Yes, Your Excellency, let us never mistake human law for the law of God. Just as we have managed to survive and prosper in a country in which abortion and artificial birth control and euthanasia and booze and gambling and prostitution and medical marijuana, corn oil and a slew of other shocking temptations are ours for the having in any number of states, equality in marriage will not cause the walls of Catholicism in America to tumble. Once marriage equality is the law of the land, the sun will shine as it always does, you and I may argue about the merits of various other laws, children will be born and will make lives for themselves by the sweat of their brow, and folks will still die questioning the meaning of it all and hoping that they have done the right thing in this world. What's to fear? I've always wondered why men like you expend so much energy trying to control stuff like this. Why not simply trust the grace of God and that powerful wind that is the Holy Spirit? A wind that blows where it will and can never be contained by the likes of you or me.
7. We must emphasize all the more the true nature of marriage as designed by God, both to ourselves and to our children. Lord only knows what will now be taught in our public schools regarding marriage because of this ruling. It will certainly not be the traditional definition and understanding of "marriage."
I agree with you 100% about this point. I would like to remind you that those very same children already have friends and relatives who are in committed same-sex relationships. The fact of LGBT coupling and marriage will not be news to them. Things that shock and astound you and me barely induce a yawn in the mouths of kids. Gay marriage has already been assimilated in our culture, and surveys show that kids are OK with the concept. (Check out the recent surveys on "Catholics for Equality" to understand the fact that your youngest Catholics have already resolved this issue.) This is the next generation of Catholic kids who will comprise your future flock, not something that will happen long after we are gone. They already see "gay" as a non-issue. Their message to us is "Get over it." Also, don't you have any Catholic schools in the diocese of Fresno? Why not worry about how you will teach marriage to the students in your own schools rather than in public schools?
8. A "true" marriage is a unique relationship between one man and one woman and it is designed to procreate life and form a family, for the good of the children and of society. This is of divine origin and not of human origin.
Whenever someone restates a conclusion as a premise for reaching that conclusion, chances are that that someone has reached a point of exasperation that has short-circuited his ability to argue a position. I am guessing that is what happened to you here. Your 8th statement simply and flatly restates your conclusion without adding any rationale for it. Also, Americans are very hesitant to accept a teaching when the teacher says "This is true because it is of divine origin". In other words "This is what God wants, and I know, because he told me." I'm guessing you may have finished your list and found that you had nine things to say. You then added this one to make it an even ten. We've all done that from time to time, so I'm giving you a pass on this one.
9. We are seeing the result of society separating the gift of sex from bringing forth life, which can infect all of us. More and more people in our society now justify not simply homosexual relationships, but living together without marriage, fornication, sex before marriage, sex outside of marriage, prostitution, contraception, quick and easy divorce. All of these lead us to seeing children as secondary, and self-love becoming more important than self-giving love, which leads to a narcissistic society, with people never really growing up.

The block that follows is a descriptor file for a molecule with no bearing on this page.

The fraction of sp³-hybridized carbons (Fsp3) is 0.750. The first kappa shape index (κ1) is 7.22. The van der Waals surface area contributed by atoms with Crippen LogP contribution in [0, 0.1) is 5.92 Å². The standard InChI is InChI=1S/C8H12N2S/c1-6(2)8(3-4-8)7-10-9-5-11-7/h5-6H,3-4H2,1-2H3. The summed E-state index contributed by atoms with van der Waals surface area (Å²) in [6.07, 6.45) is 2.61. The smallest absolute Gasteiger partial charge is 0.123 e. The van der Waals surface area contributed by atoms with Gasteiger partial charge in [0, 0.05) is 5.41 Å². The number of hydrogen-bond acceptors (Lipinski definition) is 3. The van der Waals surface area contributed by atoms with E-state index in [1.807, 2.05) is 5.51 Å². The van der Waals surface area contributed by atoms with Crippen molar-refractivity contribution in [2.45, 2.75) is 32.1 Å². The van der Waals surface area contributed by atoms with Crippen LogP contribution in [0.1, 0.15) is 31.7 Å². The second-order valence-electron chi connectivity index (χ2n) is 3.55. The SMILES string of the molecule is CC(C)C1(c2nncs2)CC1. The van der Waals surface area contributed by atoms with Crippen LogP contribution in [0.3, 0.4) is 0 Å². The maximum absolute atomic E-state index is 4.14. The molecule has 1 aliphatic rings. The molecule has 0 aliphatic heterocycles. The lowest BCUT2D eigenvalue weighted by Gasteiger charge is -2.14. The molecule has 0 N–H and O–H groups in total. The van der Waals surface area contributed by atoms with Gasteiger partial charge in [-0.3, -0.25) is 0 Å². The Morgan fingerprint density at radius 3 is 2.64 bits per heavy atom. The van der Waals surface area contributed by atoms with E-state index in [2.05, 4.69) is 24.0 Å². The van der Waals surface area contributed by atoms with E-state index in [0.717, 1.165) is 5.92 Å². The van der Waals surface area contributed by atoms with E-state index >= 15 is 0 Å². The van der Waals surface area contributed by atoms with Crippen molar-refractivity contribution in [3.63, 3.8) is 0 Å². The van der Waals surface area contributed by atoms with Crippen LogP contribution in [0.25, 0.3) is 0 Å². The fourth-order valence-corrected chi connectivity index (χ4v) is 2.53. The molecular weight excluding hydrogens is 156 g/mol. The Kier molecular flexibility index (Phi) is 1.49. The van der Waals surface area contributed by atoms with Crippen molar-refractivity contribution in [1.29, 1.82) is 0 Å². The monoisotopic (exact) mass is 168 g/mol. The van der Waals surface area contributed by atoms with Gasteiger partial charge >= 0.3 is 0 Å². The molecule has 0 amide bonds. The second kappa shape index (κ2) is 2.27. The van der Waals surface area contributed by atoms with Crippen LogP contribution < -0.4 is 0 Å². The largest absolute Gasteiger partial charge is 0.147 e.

You are absolutely right about this, Your Excellency. And the American Roman Catholic clergy (whose patron saint is Peter Pan) are the perfect illustration of your point. If only they had children of their own, they would be less inclined to, as you say, separate the gift of sex from the bringing forth of life. May I assume that you are implying that we ought to have a married clergy?
10. The good old Baltimore Catechism tells us: "The effects of the Sacrament of Matrimony are: 1st, to sanctify the love of husband and wife; 2nd, to give them grace to bear with each other's weaknesses; 3rd, to enable them to bring up their children in the fear and love of God." (BC#1 285)
I still have the Baltimore catechism that I used as a child. Your citations from it are beautiful and any LGBT couple seeking marriage will want those effects. Again, the catechism is talking about the Sacrament of Matrimony, not civil marriage. I hope that once marriage equality becomes the law of the land, you will retain the right to deny my husband and me your Sacrament of Matrimony since that is what you seem energetically to desire and because, as I have stated, I have no agenda. I won't be protesting outside the doors of your church. In fact, I doubt many will disturb the dust on the steps up to those doors as you valiantly protect the exclusivity of your Sacrament of Matrimony.
Let us pray for this judge, for our children, for our society. Lord knows we all need it.
In conclusion, Your Excellency, my thanks for your letter which gave me the opportunity to clarify my thoughts about marriage equality. Your letter also reminded me of the huge gulf between you and me. You are a good servant of the Catholic Church. I have never felt called by God to be a servant. I don't think God desires servitude. Servants have daily agendae which they discharge for compensation. Their employment is conditional upon performance. I am more strongly banking on a story Jesus himself told about the prodigal son. When the father sees his son in the distance as he returns to his father's house after leading a picaresque life, he runs forth to greet him. He doesn't ask the wayward son what he's been up to. He doesn't care about that. He doesn't demand groveling or payback. He calls for a celebration and he overwhelms his son with love, like the rush of a tsunami.
In this world, I've known many priests, bishops and cardinals. The best ones were those who simply did not stand in the way of the grace of God. The fact that some of them were promiscuous or alcoholic or mavericks didn't matter. They gave consolation to the broken and direction to the lost. They had no agendae. They had no rules. They had no fears. They didn't need them because they knew God and they trusted God. You and I should do the same so that when we approach our father's house and find out that he wasn't keeping a list of our tasks and accomplishments after all, we won't be disappointed and we'll be seated not like servants, but at his right hand, life family, like children, like lovers.
Yours among the people of God,